While progress has been made in certain areas, there remain many challenges in Zimbabwe in ensuring universal access to Sexual Reproductive Health and Rights (SRHR) that need to be addressed. This includes reducing maternal deaths, 9 women dying a day is too high a number and reducing teenage fertility. Approximately 1 in 10 adolescent girls aged 15-19 give birth every year and many die or are injured in childbirth as they are bodies are not yet ready for child birth.

In addition, Gender Based Violence remains a challenge in Zimbabwe affecting 1 in 3 women and girls which prevents them from reaching their full potential in life. The prevalence of child marriage is yet another hindrance to the development of girls. Of concern as well are limited opportunities for young people’s development in the country and high HIV infections especially among young people.

‘The pursuit of rights and choices for all is an ongoing one, with new challenges emerging all the time. Over the years, the nature and scope of these obstacles may have changed, but UNFPA’s commitment to overcoming them remains strong,” said UNFPA Zimbabwe Country Representative Dr. Esther Muia.   “As we celebrate our 50th anniversary, UNFPA renews its commitment to continue supporting the Government of Zimbabwe to ensure the attainment of the Sustainable Development Goals in Zimbabwe by 2030 by ensuring we have: Zero unmet need for modern contraception; Zero preventable maternal deaths, Zero gender-based violence or practices that harm women and girls.”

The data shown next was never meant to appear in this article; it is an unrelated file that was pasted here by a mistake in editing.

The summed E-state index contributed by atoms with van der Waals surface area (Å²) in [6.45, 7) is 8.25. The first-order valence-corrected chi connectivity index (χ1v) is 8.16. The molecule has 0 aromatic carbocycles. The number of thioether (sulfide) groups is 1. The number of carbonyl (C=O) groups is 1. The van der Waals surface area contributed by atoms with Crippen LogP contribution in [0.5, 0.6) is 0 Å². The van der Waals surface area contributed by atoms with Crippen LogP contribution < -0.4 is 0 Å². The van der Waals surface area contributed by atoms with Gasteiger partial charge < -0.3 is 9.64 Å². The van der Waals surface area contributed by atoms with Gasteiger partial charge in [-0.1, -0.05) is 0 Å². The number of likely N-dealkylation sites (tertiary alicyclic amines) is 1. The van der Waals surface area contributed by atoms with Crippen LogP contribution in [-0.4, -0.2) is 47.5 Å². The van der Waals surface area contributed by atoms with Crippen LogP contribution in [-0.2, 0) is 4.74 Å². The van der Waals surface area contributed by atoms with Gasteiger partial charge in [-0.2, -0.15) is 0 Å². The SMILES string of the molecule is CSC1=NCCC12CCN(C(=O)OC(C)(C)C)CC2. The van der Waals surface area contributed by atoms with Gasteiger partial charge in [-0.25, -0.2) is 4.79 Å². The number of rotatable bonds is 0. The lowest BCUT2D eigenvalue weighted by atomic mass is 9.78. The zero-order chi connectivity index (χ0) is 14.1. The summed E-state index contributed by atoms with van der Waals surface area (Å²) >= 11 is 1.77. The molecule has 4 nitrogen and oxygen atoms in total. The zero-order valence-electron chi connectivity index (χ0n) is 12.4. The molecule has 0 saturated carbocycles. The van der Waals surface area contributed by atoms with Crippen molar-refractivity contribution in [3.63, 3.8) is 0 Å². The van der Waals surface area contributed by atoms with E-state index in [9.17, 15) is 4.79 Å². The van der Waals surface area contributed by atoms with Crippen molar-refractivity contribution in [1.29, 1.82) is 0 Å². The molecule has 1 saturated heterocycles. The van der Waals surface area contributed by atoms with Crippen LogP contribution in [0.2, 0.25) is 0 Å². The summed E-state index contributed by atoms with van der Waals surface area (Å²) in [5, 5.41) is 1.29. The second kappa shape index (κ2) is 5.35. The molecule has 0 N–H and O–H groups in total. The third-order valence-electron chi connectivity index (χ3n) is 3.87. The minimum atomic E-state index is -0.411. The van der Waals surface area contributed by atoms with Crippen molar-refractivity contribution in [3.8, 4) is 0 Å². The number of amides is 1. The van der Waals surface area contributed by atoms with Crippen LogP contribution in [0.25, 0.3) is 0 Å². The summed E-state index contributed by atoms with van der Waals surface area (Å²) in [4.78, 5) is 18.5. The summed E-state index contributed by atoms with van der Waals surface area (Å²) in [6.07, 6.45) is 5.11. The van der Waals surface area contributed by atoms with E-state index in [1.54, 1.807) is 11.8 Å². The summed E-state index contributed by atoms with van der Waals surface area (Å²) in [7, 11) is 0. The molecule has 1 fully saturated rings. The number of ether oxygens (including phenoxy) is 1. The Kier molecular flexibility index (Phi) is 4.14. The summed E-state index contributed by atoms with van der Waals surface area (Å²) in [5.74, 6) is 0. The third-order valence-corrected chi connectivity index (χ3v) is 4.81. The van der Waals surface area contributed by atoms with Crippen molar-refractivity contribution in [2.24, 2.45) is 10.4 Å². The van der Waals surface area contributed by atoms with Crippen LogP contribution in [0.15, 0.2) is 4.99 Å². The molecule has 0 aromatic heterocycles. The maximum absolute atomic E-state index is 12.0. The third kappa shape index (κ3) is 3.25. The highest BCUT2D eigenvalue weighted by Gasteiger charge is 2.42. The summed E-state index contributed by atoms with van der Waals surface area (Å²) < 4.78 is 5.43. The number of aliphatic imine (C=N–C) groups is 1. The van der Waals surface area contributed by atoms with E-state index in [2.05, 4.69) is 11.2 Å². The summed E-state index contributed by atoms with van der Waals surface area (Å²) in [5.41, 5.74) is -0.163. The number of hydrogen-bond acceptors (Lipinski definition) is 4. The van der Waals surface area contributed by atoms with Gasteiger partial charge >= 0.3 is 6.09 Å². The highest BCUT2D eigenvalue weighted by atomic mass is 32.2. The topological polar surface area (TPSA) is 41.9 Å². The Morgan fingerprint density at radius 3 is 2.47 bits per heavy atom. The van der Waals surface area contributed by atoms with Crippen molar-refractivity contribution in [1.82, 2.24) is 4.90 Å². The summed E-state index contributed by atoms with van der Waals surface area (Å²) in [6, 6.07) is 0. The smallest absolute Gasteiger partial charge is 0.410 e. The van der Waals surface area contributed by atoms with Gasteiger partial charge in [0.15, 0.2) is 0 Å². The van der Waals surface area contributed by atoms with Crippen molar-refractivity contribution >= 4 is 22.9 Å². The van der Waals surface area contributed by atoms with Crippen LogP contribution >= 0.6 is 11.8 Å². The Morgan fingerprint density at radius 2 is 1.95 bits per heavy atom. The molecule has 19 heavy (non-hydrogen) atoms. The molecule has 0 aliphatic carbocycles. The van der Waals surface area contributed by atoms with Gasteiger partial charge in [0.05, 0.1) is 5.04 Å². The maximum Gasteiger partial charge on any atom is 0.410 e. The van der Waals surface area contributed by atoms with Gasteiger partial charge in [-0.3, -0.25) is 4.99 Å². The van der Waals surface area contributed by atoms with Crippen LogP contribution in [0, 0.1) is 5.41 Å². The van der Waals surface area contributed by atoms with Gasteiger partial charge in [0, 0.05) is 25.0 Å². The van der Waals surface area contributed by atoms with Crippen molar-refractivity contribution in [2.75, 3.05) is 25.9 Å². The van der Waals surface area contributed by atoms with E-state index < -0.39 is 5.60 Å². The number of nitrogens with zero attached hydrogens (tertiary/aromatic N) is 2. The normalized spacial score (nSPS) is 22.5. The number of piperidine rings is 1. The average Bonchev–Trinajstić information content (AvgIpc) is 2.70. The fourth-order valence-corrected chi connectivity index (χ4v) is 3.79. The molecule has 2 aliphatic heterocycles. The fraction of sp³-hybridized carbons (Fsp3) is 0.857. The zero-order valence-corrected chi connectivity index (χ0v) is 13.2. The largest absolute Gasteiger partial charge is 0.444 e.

The report can be put to use in strategising for the implementation of the Sustainable Development Goals as it presents data on the way forward for implementing SDGs and Zimbabwe specific policies of Transitional Stability Program and the Vision 2030 plan.

“Zimbabwe has to build on recent achievements and build continued population dynamics success as called for by the SDGs, “not to leave anyone behind,” said Mr Eddie Rowe, the WFP Country Director who stood in for the UN Resident Coordinator for Zimbabwe, Mr Bishow Parajuli.

“This is a flagship report by the UNFPA and comes at a time Zimbabwe has launched the Transitional Stability Program (STP) and the vision 2030 blueprint,” said Mr Pfungwa Kunaka on behalf of the Minister of Finance.

The Report is an annual UNFPA program that is aimed at informing population dynamics as potentially aiding policy planning and general societal conditions.

About the author

Byron Adonis Mutingwende